Hawaii will convene a special legislative session that could make the state the 14th in the country to legalize same-sex marriage.
"The decision to call a special session is based on doing what is right to create equity for all in Hawaii," Democratic Gov. Neil Abercrombie said in a statement released Monday. "The merits of holding a special session include the opportunity for the legislature to focus squarely on this important issue, without having to divert attention to the hundreds of other bills introduced during a regular session."
Both Hawaii's House and Senate are ruled by Democratic legislators, but that doesn't mean the Republican voices in the chambers will be silenced. Rep. Gene Ward, one of the seven Republican State House members, told HawaiiNewsNow that Hawaiians are not ready for the law. "I think the people out there really are not totally for this. I think it's an exception that we have a special session for what now is for a very select, very narrow reason. There's not a state or a federal guarantee to same-sex marriage, so why are we rushing?"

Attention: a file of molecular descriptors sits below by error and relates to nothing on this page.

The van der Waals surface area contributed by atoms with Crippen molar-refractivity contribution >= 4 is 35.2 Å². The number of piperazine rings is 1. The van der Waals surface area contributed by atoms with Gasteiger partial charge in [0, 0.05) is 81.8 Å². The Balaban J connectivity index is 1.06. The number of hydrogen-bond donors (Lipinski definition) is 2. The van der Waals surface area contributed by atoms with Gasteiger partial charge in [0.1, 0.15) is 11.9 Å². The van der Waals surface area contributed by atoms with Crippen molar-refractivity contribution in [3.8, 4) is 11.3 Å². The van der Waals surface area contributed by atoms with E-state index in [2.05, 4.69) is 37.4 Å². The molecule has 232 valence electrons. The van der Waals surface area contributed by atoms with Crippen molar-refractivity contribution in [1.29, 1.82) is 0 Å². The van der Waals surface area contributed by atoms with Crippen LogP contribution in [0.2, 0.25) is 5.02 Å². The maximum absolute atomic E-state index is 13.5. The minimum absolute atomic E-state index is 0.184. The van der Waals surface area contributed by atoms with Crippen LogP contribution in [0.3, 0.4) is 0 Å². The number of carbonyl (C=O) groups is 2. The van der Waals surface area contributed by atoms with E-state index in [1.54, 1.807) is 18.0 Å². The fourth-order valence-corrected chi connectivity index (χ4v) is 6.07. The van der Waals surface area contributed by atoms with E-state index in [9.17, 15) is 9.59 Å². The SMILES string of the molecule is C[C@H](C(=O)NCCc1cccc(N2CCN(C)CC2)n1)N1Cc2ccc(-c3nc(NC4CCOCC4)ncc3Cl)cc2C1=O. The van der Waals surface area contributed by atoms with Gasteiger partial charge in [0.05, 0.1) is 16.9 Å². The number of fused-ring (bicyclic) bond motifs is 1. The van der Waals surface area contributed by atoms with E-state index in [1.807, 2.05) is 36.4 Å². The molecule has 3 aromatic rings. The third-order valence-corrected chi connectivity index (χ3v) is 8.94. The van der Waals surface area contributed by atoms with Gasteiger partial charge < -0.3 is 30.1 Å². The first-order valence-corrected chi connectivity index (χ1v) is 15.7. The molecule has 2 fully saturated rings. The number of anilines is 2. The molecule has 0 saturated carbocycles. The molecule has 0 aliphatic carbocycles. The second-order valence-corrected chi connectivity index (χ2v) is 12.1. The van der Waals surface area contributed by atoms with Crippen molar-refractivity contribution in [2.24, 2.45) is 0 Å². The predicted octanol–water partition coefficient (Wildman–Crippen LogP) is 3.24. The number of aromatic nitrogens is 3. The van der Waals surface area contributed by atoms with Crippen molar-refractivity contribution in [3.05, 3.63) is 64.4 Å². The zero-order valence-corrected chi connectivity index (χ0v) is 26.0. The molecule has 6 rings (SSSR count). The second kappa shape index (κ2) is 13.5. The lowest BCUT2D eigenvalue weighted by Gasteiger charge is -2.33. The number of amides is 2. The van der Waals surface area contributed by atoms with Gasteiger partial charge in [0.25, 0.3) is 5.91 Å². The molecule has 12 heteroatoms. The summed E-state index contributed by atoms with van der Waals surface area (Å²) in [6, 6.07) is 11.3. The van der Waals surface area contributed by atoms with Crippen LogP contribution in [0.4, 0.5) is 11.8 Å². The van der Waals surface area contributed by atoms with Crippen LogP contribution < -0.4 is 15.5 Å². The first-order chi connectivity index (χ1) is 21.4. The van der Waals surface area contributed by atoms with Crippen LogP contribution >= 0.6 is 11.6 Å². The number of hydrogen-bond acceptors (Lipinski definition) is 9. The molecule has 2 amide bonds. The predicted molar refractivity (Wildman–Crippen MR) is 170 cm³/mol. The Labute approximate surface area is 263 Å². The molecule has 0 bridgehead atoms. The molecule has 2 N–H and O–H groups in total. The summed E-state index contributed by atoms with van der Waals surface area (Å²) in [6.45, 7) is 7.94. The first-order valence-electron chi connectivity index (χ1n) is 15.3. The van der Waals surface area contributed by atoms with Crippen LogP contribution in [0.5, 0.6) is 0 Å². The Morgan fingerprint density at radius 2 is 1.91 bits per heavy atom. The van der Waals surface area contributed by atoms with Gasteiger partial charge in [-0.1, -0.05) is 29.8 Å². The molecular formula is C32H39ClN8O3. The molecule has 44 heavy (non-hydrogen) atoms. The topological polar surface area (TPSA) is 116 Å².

Hawaii amended its constitution in 1998 to ban same-sex marriage, but later legalized civil unions in 2011. A recent study from the University of Hawaii Economic Research Organization revealed that legalizing same-sex marriage could "increase tourism revenue by $217 million over two years as gay couples and their loved ones travel to the islands to perform wedding ceremonies."
The special session will begin Oct. 28 and is expected to last no longer than one week. If the law is passed, marriage licenses could be issued as early as Nov. 18.